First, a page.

I couldn’t describe properly the odd but lovely airiness to the step-down, slightly subterranean dining room, or how it felt simultaneously elegant but comfortable, like I’d eaten there a thousand times before.
The sea change in craft beer production the world ’round has been a rising tide that shows no signs of draining out anytime soon. Last year saw the opening of 310 microbreweries and 99 brew pubs in the U.S. alone, according to the Brewers Association. Makes you thirsty just thinking about it, doesn’t it?
At last month’s Manhattan Cocktail Classic, a cowboy-hat wearing Dave Pickerell, Master Distiller for Hillrock Estate Distillery, gave me a “C’mere, kid!” crook of the head, beckoning me to something secret seeming. He pulled from his tuxedo jacket’s breast pocket a small, glass bottle full of an amber-hued liquid and grinned.
Up Mountain Switchel’s sour patch kids.
With Brooklyn Uncorked mere days away (woo hoo!), I’m finding myself unendingly thirsty for local grapes. Over some Long Island fluke I’d picked up at the Southold Fish Market on my way back to NYC, I popped a Macari 2012 Sauvignon Blanc, which was great with my butter-seared fish with its crazy, straight-back notes of zingy lime, grapefruit, and tart apples.
It’s time for one of my all-time favorite wine events of the year, Brooklyn Uncorked – a sipping and swirling smorgasbord of Long Island’s fab vinified offerings. But this year in particular is pretty special because it marks a moment in Long Island wine country history – the 40th Anniversary. A glass raised to that.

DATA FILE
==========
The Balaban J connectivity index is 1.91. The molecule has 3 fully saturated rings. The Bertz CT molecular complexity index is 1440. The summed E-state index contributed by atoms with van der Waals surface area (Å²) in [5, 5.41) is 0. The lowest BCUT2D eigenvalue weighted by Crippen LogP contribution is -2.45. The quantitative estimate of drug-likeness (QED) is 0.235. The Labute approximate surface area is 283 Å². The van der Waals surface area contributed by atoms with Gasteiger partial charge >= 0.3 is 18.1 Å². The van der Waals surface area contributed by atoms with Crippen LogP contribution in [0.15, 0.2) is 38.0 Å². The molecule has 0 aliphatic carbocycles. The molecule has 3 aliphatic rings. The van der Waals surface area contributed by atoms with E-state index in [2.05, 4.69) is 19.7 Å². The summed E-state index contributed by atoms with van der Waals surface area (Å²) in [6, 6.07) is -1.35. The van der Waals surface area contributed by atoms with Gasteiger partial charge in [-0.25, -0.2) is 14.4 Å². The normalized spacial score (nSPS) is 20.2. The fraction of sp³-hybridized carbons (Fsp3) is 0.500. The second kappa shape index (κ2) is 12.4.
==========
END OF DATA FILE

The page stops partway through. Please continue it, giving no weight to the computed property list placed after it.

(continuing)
Fairway says fair-thee-well to Superstorm Sandy.
For those who decry, “Vodka has no personality! Meh!” the good folks at Prohibition Distillery beg to differ, and have the proof (80%) in their pretty, retro-botanical, stamped glass bottle.
Giants have a funny ability (or, perhaps, curse?) for becoming oddly invisible–or, at least, not considered closely. Especially if that giant is a well-known, massively distributed spirit in a land where the trend is that the tinier in production and more homespun the story, the more imbibers want to sip it and hear the tale told. But everybody starts somewhere, and when you know the story of Bacardi – a name synonymous with Puerto Rican rum – it might surprise you to learn that it began on a different island entirely.
When Eleanor and Albert Leger left behind careers in software and teaching chemistry, respectively, they bought a farm in Vermont and discovered something special: the apples of the North Country.
Trying to describe Red Hook, Brooklyn’s Cacao Prieto is a tricky task – is it a distillery? A chocolate making wonderland with a heavenly shop full of organic confectionery treats? A science lab and farming-innovation think tank?
El Buho Mezcal is pretty easy to love–a little like drinking bottled smoke, but with a sweetness and earthy quality laced in that balances the whole act in your mouth.